Farm Ireland

Saturday 17 March 2018

Cork Marts decision could see beef market ‘flooded with underweight carcasses’

Ciaran Moran

Ciaran Moran

The Minister for Agriculture has been called on to take action following the decision by Cork Marts to pull out of the live export of calves.

The issue was discussed in the Seanad this week with Fine Gael Senator, Tim Lombard stating that the decision means one third of the live export calves that leave Ireland at the moment will now go to different markets.

“Cork Marts exported a third of all Friesian calves last year, mainly Holstein Friesian bull calves which are important to get out of the system.

“They went to markets like Holland and Spain and the decision will have a major effect not only on the dairy industry, and those who produce dairy calves, but the beef industry where we will have the possibility of a major flood of undesirable animals into the market.

“These animals are more important for the veal trade than the beef trade itself.

“How we deal with the surplus is a major question for the industry and it is important that the Minister for Agriculture Food and the Marine comes to the Chamber within the next two weeks to discuss the issue as a matter of urgency.

“If we do not take action between now and next February it will be too late, as the knock-on effect in two years' time will leave us with a beef market flooded with underweight carcasses which will be hard to sell,” he said.

Decision  ‘irreversible’ says Cork Marts

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The decision of Cork Marts to discontinue the live export of dairy calves is 'irreversible' despite strong criticism of the move from farmers dependent on the trade.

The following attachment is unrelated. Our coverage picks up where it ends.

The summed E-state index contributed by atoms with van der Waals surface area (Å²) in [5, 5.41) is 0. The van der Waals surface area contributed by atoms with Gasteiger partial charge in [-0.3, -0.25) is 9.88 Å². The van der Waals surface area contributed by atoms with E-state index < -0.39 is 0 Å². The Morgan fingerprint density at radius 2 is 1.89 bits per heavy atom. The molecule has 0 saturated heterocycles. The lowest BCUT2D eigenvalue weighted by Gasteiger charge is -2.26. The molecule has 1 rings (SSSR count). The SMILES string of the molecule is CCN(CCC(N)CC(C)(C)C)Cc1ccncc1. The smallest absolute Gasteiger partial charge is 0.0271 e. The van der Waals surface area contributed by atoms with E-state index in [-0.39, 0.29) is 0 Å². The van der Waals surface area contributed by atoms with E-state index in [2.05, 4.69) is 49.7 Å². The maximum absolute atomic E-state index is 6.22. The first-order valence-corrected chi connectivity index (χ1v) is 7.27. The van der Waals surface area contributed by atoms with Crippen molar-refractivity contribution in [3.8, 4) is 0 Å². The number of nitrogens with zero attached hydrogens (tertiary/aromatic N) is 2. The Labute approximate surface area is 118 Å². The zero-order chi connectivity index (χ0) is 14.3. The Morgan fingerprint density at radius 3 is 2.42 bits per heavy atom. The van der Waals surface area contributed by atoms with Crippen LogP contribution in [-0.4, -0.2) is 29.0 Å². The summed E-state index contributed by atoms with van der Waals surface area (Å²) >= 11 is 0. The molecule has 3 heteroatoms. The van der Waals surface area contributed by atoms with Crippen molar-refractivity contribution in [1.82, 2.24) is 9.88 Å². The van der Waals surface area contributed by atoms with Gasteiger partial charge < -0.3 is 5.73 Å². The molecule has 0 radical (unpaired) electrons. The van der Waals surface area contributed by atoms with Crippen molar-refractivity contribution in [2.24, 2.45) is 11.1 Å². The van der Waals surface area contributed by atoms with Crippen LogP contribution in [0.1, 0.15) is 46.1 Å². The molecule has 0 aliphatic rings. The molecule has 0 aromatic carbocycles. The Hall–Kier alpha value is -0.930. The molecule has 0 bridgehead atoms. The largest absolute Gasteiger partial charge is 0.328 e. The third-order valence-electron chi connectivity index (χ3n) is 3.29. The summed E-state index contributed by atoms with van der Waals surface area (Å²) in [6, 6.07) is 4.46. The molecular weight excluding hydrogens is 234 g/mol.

"We will not be reversing the decision. It was a hard decision to take but we could not continue losing money, in a situation which got worse during the past year, we had to take action in the interest of the shareholders and the society", Sean O'Sullivan, CEO, Cork Marts Group said recently. Alarmed farming leaders described the decision as "inconceivable".

However, the board of Cork Marts Group is to meet this week to consider a reduction of commission charges on calf sales for both sellers and buyers to "incentivise" the continuation of the trade.

Cork Marts entered the direct export of calves in 2009 and have been exporting 15,000-20,000 calves per annum, mainly to Holland and Spain.

Bandon continues to be the largest calf mart in the country with weekly throughput of up to 1,800 calves at peak.

"It has always been a very tight margin business and we have always struggled to make it profitable while also supporting our calf sellers.

"The past season was very difficult with further downward pressure on margin and operating costs on an upward curve," O'Sullivan said.

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